We’re introduced to John as the trailer opens with him explaining how he has been drinking since a very young age. Left unsaid is where he is or how he wound up in the wheelchair, but it can be safely assumed he’s in rehab and that the drinking resulted in some sort of accident. John is obviously still angry about things and isn’t thrilled to be where he is. There are brief flashes to scenes that offer bits and pieces of backstory but nothing really that fleshes out the situations significantly for the audience.

That makes Phoenix’s performance – as well as Hill’s – the main value proposition for the audience. We’re asked to get on board with another fully immersive performance from the former, something that has been his go-to for several years now, the hook on which many of his film’s campaigns have been hung on. Unfortunately that comes at the expense of Mara, who’s barely seen here at all.

In the second trailer John is recounting his last day of being able to walk, a day that ended with the accident that paralyzed him. Most of what comes next is John interacting with Donny and the rest of his support group as well as him finding the inspiration to continue on as an artist. Mara gets a little more to do here, but not much. It’s a bit more upbeat and lighthearted than the first trailer, which is nice as well.

Online and Social

There’s not much on the barebones official website from Amazon Studios, just the usual sorts of information that takes a backseat to the desire to sell tickets. The one exception is an “Illustration Contest” encouraging people to submit artwork inspired by Callahan’s for the chance to win a movie-themed prize pack. Links to the movie’s Instagram, Twitter and Facebook profiles are at the bottom of the page.

Advertising and Cross-Promotions

Not much that I’ve seen outside of some promoted posts on social media to help spread the trailers.

Media and Publicity

A first look still from the film was shared at the same time it was announced it would premiere at the 2018 Sundance Film Festival, appearing on quite a few “must see” lists before the festival began. It was soon after given a release date of May, just a few months following that premiere.

Later on Van Sant spoke about why he didn’t cast a quadriplegic actor in the lead role. While the “he’s not in the wheelchair the whole story” perspective makes sense, it’s less believable that he simply couldn’t find someone else. Later on the director would talk about how this movie fits into some themes he’s hit many times over the course of his career.

A promo video from Amazon Studios acknowledged the fact this was one of two films starring Phoenix it’s putting out this year.


I don’t have anything objective to point to about the campaign that doesn’t work or which shouldn’t bring in audiences who are fans of Phoenix, Van Sant and the rest of the cast. That doesn’t mean I don’t have some bones to pick, though:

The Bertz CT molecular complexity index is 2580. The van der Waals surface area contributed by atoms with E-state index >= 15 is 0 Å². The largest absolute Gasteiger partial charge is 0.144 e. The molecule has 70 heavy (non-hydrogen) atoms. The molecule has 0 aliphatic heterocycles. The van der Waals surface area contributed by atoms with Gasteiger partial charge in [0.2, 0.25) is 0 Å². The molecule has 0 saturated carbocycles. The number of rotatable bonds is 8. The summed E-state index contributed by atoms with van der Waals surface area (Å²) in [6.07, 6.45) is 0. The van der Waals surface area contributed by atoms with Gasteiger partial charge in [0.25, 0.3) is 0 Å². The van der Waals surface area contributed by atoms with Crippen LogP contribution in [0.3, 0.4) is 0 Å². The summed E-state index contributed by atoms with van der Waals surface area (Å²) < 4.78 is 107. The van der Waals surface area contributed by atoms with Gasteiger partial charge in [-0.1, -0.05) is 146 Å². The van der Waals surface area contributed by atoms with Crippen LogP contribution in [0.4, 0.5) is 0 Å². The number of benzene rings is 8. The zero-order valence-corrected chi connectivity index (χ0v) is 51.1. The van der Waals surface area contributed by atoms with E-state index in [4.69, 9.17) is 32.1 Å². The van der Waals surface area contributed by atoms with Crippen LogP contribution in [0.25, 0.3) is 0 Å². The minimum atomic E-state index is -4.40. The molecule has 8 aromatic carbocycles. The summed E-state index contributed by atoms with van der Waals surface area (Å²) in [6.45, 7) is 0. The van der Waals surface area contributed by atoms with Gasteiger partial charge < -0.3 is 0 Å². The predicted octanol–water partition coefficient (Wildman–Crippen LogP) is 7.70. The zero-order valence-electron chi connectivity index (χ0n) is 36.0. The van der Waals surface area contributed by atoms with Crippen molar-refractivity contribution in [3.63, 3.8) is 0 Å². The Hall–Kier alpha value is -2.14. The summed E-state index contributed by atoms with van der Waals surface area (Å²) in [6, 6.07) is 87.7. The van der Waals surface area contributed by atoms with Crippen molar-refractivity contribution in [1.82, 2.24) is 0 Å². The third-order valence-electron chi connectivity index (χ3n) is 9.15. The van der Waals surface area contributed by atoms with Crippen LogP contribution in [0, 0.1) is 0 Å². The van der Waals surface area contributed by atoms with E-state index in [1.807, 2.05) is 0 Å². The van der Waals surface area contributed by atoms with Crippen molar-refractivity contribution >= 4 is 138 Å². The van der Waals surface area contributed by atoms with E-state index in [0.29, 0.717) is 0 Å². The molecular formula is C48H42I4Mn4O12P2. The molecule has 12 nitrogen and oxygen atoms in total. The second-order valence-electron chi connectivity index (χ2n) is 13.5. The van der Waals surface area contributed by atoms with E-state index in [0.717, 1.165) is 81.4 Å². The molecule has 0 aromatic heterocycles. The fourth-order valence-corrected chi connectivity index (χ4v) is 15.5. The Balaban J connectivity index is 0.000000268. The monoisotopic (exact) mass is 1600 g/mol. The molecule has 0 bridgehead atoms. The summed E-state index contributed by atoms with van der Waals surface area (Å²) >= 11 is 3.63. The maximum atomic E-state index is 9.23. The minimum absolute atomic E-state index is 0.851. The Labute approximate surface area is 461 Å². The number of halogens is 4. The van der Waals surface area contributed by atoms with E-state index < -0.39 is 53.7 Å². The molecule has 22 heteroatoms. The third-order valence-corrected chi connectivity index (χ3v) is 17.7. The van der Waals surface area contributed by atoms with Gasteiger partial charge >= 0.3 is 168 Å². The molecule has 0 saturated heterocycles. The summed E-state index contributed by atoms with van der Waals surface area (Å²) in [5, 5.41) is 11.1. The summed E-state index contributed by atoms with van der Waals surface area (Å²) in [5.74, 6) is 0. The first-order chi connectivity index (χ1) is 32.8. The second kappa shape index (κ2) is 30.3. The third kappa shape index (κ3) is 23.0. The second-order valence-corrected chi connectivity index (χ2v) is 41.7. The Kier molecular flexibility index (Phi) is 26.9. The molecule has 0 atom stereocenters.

• Why, as we collectively chastise Scarlett Johansson for taking on roles meant for minorities and other groups, are we not similarly taking Phoenix down several pegs for playing a quadriplegic? I understand he’s not in that condition for the whole story, but surely there was some workaround available. Phoenix and Van Sant have both made movies that pushed the realms of storytelling before, why are they being given a pass for not doing so now?
  • Why can’t Hollywood figure out what to do with Rooney Mara – as well as several other actresses – other than cast her as the supportive girlfriend to a self-destructive and troubled man?
  • Why is Phoenix so reliably uninteresting in everything he does?
  • Why were there no better options chosen for a poster? This is a movie about an artist and they used a photo montage.


Another substantive feature interview with director Gus Van Sant here about how the film fits into his overall body of work.


Amazon released a bunch of new posters on Twitter that are much better than the low-effort theatrical one-sheet.


Jonah Hill showed up on “Kimmel” to talk about the movie and working with Phoenix.


You Were Never Really Here – Marketing Recap

you were never really here poster 2Joe (Joaquin Phoenix) is a violent man with a gentle soul in the new movie You Were Never Really Here. He’s a Gulf War veteran who has found a new line work as hired muscle, though only in the service of finding and rescuing missing teenagers. His reputation as someone who’s brutal but gets results brings him to the attention of a Senator whose daughter Nina (Ekaterina Samsonov) has gone missing and may be in serious trouble.

As Joe investigates outside the law he gets closer to Nina but also deeper into a world where he has trouble telling truth from fiction. His long-running attempt to use attempts to save innocents as a way to deal with the guilt of his own actions is failing and he’s increasingly paranoid and desperate. Even if he succeeds in finding Nina, the implications of his actions and the after-effects of his descent into a particularly-seedy world may have unintended consequences.